Reports suggest that BBC and ITV will likely provide coverage of the tournament from Australia and New Zealand this summer
It has been reported that football's world governing body FIFA has agreed a deal with UK broadcasters to televise coverage of the upcoming women's World Cup, which is set to take place in July and August of this year.
With the tournament swiftly approaching, there are concerns in some quarters with a broadcasting deal in the UK still yet to be announced.
However, sources suggest that a deal has been reached and right now it seems highly probable that public broadcasters BBC and ITV will win the rights.
The two historic channels shared the rights to the men's World Cup a few months ago and are expected to do the same for the women's edition, which will be jointly hosted by Australia and New Zealand.
An agreement for the women's World Cup to be aired on terrestrial television is expected to be made soon, but there is still nothing official to report as of yet.
Whoever does televise the event, one thing is for sure and that is that British viewers will need to be very dedicated if they are to follow coverage live. Due to the competition being held in Australia and New Zealand, most matches will take place in the early morning UK time.
It is believed that this factor has provided one of the major sticking points in negotiations. FIFA are said to have been expecting a fee something in the region of what UEFA received from the British broadcasters for the rights to the women's Euro 2022, which saw the Lionesses memorably capture their first major tournament crown.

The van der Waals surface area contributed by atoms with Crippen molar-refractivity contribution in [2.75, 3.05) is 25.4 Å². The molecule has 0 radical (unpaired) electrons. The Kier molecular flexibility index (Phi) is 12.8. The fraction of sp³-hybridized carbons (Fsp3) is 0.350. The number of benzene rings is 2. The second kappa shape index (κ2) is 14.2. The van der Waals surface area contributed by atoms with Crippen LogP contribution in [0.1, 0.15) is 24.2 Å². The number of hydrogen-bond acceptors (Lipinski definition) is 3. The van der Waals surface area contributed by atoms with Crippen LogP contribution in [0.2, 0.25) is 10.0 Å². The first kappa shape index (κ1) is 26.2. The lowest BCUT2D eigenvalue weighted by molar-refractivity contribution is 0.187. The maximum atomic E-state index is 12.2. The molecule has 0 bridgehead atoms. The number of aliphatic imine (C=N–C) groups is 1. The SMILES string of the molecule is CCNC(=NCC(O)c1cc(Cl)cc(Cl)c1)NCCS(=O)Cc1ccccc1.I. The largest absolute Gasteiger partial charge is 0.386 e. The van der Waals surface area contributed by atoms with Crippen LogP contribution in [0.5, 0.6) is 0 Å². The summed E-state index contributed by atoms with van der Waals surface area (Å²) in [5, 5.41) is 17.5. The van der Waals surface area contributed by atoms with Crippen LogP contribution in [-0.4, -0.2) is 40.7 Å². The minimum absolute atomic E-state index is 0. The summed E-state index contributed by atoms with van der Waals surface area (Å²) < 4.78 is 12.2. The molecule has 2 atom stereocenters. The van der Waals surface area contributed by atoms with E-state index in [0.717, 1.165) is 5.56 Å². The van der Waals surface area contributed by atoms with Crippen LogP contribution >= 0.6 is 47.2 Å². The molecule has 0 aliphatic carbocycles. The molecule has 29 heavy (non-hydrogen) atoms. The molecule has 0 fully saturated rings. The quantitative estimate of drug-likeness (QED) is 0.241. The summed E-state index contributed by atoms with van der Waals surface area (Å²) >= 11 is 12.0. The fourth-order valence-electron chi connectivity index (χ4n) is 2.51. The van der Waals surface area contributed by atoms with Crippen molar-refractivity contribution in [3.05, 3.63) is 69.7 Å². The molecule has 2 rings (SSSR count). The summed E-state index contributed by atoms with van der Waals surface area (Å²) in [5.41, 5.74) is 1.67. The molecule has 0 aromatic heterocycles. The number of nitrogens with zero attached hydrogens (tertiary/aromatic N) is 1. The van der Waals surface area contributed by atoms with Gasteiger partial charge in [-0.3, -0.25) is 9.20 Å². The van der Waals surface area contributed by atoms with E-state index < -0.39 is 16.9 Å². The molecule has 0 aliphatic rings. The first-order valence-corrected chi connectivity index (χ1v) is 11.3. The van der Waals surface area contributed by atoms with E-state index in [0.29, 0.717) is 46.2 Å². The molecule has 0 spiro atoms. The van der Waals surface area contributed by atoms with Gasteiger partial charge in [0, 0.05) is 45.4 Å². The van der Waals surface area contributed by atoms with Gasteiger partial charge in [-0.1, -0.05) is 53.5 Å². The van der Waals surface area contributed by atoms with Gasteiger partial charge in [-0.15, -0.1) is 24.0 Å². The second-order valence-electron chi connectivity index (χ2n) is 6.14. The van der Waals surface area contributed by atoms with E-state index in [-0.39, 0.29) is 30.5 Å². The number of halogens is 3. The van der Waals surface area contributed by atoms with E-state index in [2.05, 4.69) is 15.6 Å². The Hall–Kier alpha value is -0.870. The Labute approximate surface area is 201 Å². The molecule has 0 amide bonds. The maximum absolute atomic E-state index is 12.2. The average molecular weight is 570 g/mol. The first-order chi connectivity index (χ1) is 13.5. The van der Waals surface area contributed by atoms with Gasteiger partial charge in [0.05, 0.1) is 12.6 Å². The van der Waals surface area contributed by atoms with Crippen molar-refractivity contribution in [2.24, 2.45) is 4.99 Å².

However, given the problematic kick-off times caused by the huge time zone difference between the UK and Australasia, broadcasters have been understandaly reluctant to pay a similar price, knowing that many viewews simply won't have the appetite to follow the games at such unsuitable hours.
British fans of women's football will hope that a resolution can be achieved soon as the Lionesses gear up for a World Cup which they are currently second favourites to win behind holders the USA, with Paddy Power.
England begin their World Cup 2023 campaign on 22 July at 9.30 against an as yet unknown opponent in Brisbane, Australia, before they face Denmark and China in their other group games.
They will face either Chile, Senegal or Haiti depending on the outcome of a playoff.
All three group stage matches will air during the morning hours in the UK, not the most traditional time for watching football in Britain, but with women's football and especially the Lionesses gaining popularity, fans are expected to go the extra mile to follow the tournament. They just may not do so to the extent that they did during last year's Euros, whose kick-offs times were a lot more paltable to a British audience.
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